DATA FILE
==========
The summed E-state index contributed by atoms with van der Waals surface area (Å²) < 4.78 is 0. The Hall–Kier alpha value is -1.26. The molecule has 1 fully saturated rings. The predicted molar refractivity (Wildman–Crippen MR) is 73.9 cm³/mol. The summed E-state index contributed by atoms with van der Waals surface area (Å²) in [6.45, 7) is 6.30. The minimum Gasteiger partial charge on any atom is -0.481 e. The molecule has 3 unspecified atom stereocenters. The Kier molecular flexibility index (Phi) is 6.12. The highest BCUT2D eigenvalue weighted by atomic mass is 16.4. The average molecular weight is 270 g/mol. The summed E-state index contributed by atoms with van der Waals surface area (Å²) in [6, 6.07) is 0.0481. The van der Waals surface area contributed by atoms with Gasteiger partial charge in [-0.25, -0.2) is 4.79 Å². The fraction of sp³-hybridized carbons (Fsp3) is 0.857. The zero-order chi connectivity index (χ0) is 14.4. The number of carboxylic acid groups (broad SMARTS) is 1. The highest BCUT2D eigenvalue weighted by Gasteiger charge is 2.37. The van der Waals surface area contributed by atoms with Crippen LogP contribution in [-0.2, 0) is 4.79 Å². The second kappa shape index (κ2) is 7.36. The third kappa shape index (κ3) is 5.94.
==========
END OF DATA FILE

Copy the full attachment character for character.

The summed E-state index contributed by atoms with van der Waals surface area (Å²) < 4.78 is 0. The Hall–Kier alpha value is -1.26. The molecule has 1 fully saturated rings. The predicted molar refractivity (Wildman–Crippen MR) is 73.9 cm³/mol. The summed E-state index contributed by atoms with van der Waals surface area (Å²) in [6.45, 7) is 6.30. The minimum Gasteiger partial charge on any atom is -0.481 e. The molecule has 3 unspecified atom stereocenters. The Kier molecular flexibility index (Phi) is 6.12. The highest BCUT2D eigenvalue weighted by atomic mass is 16.4. The average molecular weight is 270 g/mol. The summed E-state index contributed by atoms with van der Waals surface area (Å²) in [6, 6.07) is 0.0481. The van der Waals surface area contributed by atoms with Gasteiger partial charge in [-0.25, -0.2) is 4.79 Å². The fraction of sp³-hybridized carbons (Fsp3) is 0.857. The zero-order chi connectivity index (χ0) is 14.4. The number of carboxylic acid groups (broad SMARTS) is 1. The highest BCUT2D eigenvalue weighted by Gasteiger charge is 2.37. The van der Waals surface area contributed by atoms with Crippen LogP contribution in [-0.2, 0) is 4.79 Å². The second kappa shape index (κ2) is 7.36. The third kappa shape index (κ3) is 5.94.